According to Development Today, the Economic Crime Unit of the Swedish police has launched an investigation into the 2009 sale by the Swedish biofuel firm SEKAB of its African assets to the company’s former CEO, who set up his own company, Agro EcoEnergy, in Tanzania.
Agro EcoEnergy is of particular interest as it is highlighted in Tanzania’s G8 New Alliance Progress Report for 2014. The G8 New Alliance is a pet project of the Obama administration, having been launched at the 2012 G8 summit in Camp David.
The US and UK governments have championed the New Alliance, which is made up of 10 African countries that have promised to make policy changes favoring large agribusiness in exchange for donor aid and pledges of private investment.
USAID has been keen to stress that many of the companies investing are “African,” but many of these companies, like Agro EcoEnergy, are actually held by foreign investors.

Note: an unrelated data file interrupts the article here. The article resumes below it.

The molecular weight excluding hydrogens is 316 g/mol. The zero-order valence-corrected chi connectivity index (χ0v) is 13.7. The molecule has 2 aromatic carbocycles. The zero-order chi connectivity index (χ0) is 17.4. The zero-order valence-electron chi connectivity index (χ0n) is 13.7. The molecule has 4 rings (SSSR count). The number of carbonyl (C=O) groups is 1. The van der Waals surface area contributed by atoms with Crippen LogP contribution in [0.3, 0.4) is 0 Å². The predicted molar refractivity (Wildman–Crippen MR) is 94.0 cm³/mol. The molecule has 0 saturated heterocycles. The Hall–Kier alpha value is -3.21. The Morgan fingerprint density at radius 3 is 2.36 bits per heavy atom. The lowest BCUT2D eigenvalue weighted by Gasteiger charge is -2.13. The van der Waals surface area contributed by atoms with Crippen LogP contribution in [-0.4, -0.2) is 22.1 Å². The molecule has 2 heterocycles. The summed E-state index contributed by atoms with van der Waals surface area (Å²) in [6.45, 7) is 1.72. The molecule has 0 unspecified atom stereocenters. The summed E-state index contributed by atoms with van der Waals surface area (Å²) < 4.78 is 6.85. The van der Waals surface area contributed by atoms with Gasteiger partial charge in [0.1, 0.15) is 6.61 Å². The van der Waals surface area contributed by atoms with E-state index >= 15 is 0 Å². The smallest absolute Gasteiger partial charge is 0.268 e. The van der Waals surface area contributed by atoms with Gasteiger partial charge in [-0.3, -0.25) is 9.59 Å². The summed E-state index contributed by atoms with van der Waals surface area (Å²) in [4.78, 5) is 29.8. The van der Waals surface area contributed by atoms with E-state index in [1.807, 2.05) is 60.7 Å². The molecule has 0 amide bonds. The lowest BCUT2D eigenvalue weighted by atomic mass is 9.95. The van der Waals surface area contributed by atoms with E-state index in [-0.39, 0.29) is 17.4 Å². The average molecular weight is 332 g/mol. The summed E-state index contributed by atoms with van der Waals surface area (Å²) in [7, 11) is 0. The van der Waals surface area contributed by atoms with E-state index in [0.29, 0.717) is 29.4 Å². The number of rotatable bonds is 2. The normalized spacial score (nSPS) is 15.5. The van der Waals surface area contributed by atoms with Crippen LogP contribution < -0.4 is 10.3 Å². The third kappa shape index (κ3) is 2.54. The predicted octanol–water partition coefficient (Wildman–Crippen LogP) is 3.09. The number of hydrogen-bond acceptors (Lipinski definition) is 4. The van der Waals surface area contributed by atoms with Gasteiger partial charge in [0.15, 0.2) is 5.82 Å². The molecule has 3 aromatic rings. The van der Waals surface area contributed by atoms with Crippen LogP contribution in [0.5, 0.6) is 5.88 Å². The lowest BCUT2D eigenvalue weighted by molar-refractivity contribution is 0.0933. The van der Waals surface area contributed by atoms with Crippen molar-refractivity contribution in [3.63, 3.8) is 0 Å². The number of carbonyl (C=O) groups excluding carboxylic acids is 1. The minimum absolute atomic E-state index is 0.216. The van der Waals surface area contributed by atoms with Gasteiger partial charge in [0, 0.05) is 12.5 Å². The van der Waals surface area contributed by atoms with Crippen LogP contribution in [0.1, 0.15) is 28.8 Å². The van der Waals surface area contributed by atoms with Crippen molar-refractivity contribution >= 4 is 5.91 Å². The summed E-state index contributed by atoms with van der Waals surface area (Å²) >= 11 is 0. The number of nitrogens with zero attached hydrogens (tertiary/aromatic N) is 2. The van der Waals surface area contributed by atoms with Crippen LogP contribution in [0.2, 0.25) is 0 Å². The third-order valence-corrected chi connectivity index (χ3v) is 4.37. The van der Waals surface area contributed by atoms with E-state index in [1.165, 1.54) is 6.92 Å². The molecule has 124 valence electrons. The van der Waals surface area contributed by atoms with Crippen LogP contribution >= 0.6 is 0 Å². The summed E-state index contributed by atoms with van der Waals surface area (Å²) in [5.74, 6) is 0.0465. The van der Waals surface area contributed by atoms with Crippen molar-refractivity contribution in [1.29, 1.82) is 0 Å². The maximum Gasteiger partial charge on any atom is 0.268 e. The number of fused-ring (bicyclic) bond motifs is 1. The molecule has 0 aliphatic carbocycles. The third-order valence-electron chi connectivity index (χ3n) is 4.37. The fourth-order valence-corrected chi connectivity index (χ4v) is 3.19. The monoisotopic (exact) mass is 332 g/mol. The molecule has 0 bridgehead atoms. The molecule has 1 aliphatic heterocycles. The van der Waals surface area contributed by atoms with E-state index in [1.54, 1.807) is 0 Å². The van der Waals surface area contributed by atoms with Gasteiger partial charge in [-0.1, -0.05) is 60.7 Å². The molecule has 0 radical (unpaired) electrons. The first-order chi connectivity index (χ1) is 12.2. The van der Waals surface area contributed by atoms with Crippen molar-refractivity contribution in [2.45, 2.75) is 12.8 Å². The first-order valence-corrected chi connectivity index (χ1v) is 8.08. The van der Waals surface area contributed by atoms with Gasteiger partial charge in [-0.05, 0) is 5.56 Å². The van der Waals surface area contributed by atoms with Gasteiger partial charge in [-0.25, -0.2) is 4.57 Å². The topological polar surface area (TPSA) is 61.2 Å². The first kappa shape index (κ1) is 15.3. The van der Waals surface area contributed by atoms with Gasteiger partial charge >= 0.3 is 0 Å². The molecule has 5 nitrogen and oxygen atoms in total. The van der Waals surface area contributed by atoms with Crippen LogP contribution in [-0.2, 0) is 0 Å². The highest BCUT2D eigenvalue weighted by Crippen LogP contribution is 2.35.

This case is said to be under review because SEKAB sold the project for the sum of 400 Swedish Crowns (approximately $50) to Carstedt, even though three Swedish municipalities were reported to have invested hundreds of millions of crowns into SEKAB to support the project.
Last year, Agro EcoEnergy received a $14 million loan guarantee from SIDA – the Swedish government’s aid agency – and the company is said to be seeking an additional $300 million from a consortium of investors led by the African Development Bank.
The company has not yet been able to start production due to land conflicts and an import flooded sugar market in Tanzania.
We’ll have more for you on this very soon.
*** UPDATE ***
On July 3, 2015, ActionAid USA learned that the Swedish Special Prosecutor decided not to continue the investigation into the sale of SEKAB’s Tanzania project to EcoEnergy. The Prosecutor’s statement said that “there is nothing that indicates or can be proven that any wrong doing or illegal actions have been made.”